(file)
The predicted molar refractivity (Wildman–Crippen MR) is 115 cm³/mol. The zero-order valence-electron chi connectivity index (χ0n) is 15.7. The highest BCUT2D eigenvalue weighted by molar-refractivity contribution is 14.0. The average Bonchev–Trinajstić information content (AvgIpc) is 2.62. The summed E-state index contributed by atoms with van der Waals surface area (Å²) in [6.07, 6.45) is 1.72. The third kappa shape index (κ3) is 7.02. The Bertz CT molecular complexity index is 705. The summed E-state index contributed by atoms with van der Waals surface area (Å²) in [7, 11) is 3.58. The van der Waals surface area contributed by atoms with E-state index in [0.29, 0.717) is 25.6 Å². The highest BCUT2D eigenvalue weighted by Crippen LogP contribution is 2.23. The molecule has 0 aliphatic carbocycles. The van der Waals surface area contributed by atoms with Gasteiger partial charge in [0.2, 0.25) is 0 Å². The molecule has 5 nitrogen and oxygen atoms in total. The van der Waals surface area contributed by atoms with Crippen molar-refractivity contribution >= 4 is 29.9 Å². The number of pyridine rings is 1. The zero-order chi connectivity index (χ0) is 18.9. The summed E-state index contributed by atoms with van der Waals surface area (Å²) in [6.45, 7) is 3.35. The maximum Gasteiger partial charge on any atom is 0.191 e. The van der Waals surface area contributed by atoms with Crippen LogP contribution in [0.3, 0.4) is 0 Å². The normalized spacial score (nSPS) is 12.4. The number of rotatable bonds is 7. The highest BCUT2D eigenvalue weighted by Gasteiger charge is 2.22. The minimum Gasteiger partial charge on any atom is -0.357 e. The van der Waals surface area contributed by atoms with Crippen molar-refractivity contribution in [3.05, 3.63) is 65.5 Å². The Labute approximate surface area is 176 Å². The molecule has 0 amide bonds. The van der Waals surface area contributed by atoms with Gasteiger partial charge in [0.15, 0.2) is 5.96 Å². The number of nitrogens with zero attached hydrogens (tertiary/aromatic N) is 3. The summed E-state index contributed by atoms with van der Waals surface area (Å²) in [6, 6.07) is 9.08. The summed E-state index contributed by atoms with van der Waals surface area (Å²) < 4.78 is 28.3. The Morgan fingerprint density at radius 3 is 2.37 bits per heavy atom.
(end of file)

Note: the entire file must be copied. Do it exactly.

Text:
The predicted molar refractivity (Wildman–Crippen MR) is 115 cm³/mol. The zero-order valence-electron chi connectivity index (χ0n) is 15.7. The highest BCUT2D eigenvalue weighted by molar-refractivity contribution is 14.0. The average Bonchev–Trinajstić information content (AvgIpc) is 2.62. The summed E-state index contributed by atoms with van der Waals surface area (Å²) in [6.07, 6.45) is 1.72. The third kappa shape index (κ3) is 7.02. The Bertz CT molecular complexity index is 705. The summed E-state index contributed by atoms with van der Waals surface area (Å²) in [7, 11) is 3.58. The van der Waals surface area contributed by atoms with E-state index in [0.29, 0.717) is 25.6 Å². The highest BCUT2D eigenvalue weighted by Crippen LogP contribution is 2.23. The molecule has 0 aliphatic carbocycles. The van der Waals surface area contributed by atoms with Gasteiger partial charge in [0.2, 0.25) is 0 Å². The molecule has 5 nitrogen and oxygen atoms in total. The van der Waals surface area contributed by atoms with Crippen molar-refractivity contribution >= 4 is 29.9 Å². The number of pyridine rings is 1. The zero-order chi connectivity index (χ0) is 18.9. The summed E-state index contributed by atoms with van der Waals surface area (Å²) in [6.45, 7) is 3.35. The maximum Gasteiger partial charge on any atom is 0.191 e. The van der Waals surface area contributed by atoms with Crippen LogP contribution in [0.3, 0.4) is 0 Å². The normalized spacial score (nSPS) is 12.4. The number of rotatable bonds is 7. The highest BCUT2D eigenvalue weighted by Gasteiger charge is 2.22. The minimum Gasteiger partial charge on any atom is -0.357 e. The van der Waals surface area contributed by atoms with Crippen molar-refractivity contribution in [3.05, 3.63) is 65.5 Å². The Labute approximate surface area is 176 Å². The molecule has 0 amide bonds. The van der Waals surface area contributed by atoms with Gasteiger partial charge in [0.15, 0.2) is 5.96 Å². The number of nitrogens with zero attached hydrogens (tertiary/aromatic N) is 3. The summed E-state index contributed by atoms with van der Waals surface area (Å²) in [6, 6.07) is 9.08. The summed E-state index contributed by atoms with van der Waals surface area (Å²) < 4.78 is 28.3. The Morgan fingerprint density at radius 3 is 2.37 bits per heavy atom.